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Null

Why the gap between human evolution and civilization?

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So I'm sure I am making an error in my thinking somewhere, but in my head when I look at the technological progress of the last hundred years, much lesthe last thousand. It seems there is a gap. In what humans were doing between evolution of modern homosapians, and the foundation of the first civilizations.

from wikipedia: homosapians evolved 400,000 and 250,000 bc

 

with "behavioral modernity" being evident around 50,000 bc.(cave paintings, tool use, pottery, etc)

Let us assume that the first human civilizations arose ~6,000 BC based on who you ask, and what you consider a "civilization" and ever since then, it appears technology, philosophy and scientific advancement hums right along, and gets better continuously. To such a degree that a mere 7,000 years from our assumption of civilizations origin, men were walking on the moon.

 

So if we take the date of "behavioral modernity" at 50,000 bc there is a "gap" of 44 thousand years, were the pinnacle of human achievement was living in tribes and discovering agriculture.

 

If we take the earliest suggestion of homosapians the gap gets even more pronouced.

 

For 394 thousand years there was barely any appreciable scientific advancement. Biologically modern Humans living in tribes as hunter gatherers.

 

I find it hard to beleive that the same species, that has been capable of going from discovering agriculture,  to space travel in 7,000 years, would have no scientific growth for either of the above periods.

 

 

 

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4 hours ago, Null said:

So I'm sure I am making an error in my thinking somewhere, but in my head when I look at the technological progress of the last hundred years, much lesthe last thousand. It seems there is a gap.

I think what is skewing your eye is that the nature of exponential growth is not intuitive: over a human life span we only see a small interval of the curve . Over geological times though, the nature of that curve is apparent. It started shallow, but now we're seeing just how steep it is: societies and landscapes changing within single lifetimes. It's an old story.

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Some technology relies on other technology, and they often aren't in sync. The steam engine was discovered long before we had practical mechanics to take advantage of the power produced.

Much of what the OP is talking about is what happens when a species has to spend all it's time gathering food. Coming to grips with what to do with all the free time agriculture gave us took some time. Better ways of making everything were discovered once only a fraction of the population was needed to procure sustenance.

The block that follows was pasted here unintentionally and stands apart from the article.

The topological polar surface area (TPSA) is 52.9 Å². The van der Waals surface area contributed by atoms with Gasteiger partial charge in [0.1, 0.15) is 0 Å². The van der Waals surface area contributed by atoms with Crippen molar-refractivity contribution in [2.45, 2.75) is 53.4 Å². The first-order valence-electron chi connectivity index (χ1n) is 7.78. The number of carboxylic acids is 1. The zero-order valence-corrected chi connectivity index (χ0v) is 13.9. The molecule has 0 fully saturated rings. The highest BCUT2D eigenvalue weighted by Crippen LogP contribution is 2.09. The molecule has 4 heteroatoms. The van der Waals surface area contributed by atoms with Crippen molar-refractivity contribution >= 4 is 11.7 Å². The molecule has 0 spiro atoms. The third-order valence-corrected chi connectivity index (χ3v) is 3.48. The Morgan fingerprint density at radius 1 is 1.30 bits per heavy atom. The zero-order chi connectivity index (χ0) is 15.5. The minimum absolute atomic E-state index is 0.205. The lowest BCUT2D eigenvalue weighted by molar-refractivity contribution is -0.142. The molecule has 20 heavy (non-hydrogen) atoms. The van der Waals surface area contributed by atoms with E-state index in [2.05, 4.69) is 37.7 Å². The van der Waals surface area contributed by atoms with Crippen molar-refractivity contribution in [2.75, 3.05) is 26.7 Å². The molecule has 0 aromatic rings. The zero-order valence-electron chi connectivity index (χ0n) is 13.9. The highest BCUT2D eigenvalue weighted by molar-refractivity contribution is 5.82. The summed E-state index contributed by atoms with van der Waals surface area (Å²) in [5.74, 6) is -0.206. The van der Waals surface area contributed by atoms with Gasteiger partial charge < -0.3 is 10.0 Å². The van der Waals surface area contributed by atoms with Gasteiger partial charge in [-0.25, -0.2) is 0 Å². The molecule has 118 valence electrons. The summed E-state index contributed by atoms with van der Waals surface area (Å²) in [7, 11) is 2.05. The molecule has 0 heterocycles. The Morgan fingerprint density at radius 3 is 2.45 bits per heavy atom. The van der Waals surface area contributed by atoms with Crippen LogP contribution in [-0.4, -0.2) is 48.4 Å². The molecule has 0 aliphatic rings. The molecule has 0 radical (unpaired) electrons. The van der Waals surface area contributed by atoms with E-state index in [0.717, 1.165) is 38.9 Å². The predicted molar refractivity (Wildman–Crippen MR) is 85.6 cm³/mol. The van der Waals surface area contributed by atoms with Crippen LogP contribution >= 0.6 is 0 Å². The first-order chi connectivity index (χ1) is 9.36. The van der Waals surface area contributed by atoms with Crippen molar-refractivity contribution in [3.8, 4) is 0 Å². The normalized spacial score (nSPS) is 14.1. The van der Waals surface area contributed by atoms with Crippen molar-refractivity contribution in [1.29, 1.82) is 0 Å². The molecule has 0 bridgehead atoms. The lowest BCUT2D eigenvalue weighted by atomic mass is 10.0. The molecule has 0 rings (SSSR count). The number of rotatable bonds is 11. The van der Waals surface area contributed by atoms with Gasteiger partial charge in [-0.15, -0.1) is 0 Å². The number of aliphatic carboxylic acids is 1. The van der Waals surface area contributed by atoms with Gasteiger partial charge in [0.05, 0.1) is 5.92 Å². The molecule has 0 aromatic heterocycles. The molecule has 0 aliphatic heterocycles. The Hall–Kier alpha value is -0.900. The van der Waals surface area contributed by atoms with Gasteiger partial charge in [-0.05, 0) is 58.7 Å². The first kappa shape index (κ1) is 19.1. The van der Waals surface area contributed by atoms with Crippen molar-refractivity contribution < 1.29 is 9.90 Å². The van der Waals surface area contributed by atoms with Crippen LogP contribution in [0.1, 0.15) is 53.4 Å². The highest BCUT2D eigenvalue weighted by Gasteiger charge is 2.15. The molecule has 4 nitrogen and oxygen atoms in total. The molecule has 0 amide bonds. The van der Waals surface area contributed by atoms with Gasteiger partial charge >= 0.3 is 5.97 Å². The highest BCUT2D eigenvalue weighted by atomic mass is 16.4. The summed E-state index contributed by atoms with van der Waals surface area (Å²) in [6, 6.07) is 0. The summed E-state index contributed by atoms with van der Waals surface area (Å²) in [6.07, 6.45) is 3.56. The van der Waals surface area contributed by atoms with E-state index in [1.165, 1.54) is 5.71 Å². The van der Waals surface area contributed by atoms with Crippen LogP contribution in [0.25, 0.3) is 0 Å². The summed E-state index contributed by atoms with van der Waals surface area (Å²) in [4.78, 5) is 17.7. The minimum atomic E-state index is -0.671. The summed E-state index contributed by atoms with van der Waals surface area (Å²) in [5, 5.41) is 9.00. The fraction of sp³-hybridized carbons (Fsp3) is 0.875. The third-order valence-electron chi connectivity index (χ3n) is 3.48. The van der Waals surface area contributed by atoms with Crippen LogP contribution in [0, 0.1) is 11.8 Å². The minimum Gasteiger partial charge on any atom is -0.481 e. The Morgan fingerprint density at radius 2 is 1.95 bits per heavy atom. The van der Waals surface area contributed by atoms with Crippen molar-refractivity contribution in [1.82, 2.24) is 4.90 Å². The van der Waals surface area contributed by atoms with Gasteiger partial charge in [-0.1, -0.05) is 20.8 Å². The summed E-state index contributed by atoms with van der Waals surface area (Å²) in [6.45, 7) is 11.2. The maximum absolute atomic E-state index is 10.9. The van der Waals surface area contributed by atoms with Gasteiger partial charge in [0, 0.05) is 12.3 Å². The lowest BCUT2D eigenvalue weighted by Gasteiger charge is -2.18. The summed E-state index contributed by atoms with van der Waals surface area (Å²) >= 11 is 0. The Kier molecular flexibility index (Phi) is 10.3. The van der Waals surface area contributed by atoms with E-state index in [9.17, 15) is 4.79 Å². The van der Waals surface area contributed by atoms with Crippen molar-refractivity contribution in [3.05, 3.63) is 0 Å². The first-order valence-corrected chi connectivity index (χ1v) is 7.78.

More than all that, making the shift from tribal nomadism to concentrated population centers was obviously a hard sell for many at the time. The best and the worst of humans is amplified as population density increases, and we still see distrust and division today. 

Also, remember that scientific methodology won't be a thing for several millennia. When questions arose in early human civilizations about specific phenomena, answers were readily available. It was the gods, obviously. When people are given answers, they stop asking the question. It wasn't until we started treating science as theory that we stopped looking for answers and started looking for the best supported explanations. From there, our knowledge had firm footing to build upon, and thus grew so quickly in the last several centuries. Human knowledge is a lot like a roasting marshmallow; ignorance keeps us from absorbing knowledge like a white marshmallow resists radiation, until finally enough is absorbed to change the color, which allows a lot more to be absorbed, which changes the color even faster. Every generation of humans knows more, and knowing things leads to knowing more things. Nowadays, we absorb more facts in a day than some folks back then did in their entire lifetimes. 

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Also, remember that there are still people living pretty much the same hunter-gather lives as people thousands of years ago. And this is not just due to lack of knowledge of modern developments in science and technology. It is often is spite of it. Some such tribes have not just turned their back on outside contact but have actively rejected it. They prefer to live as they do.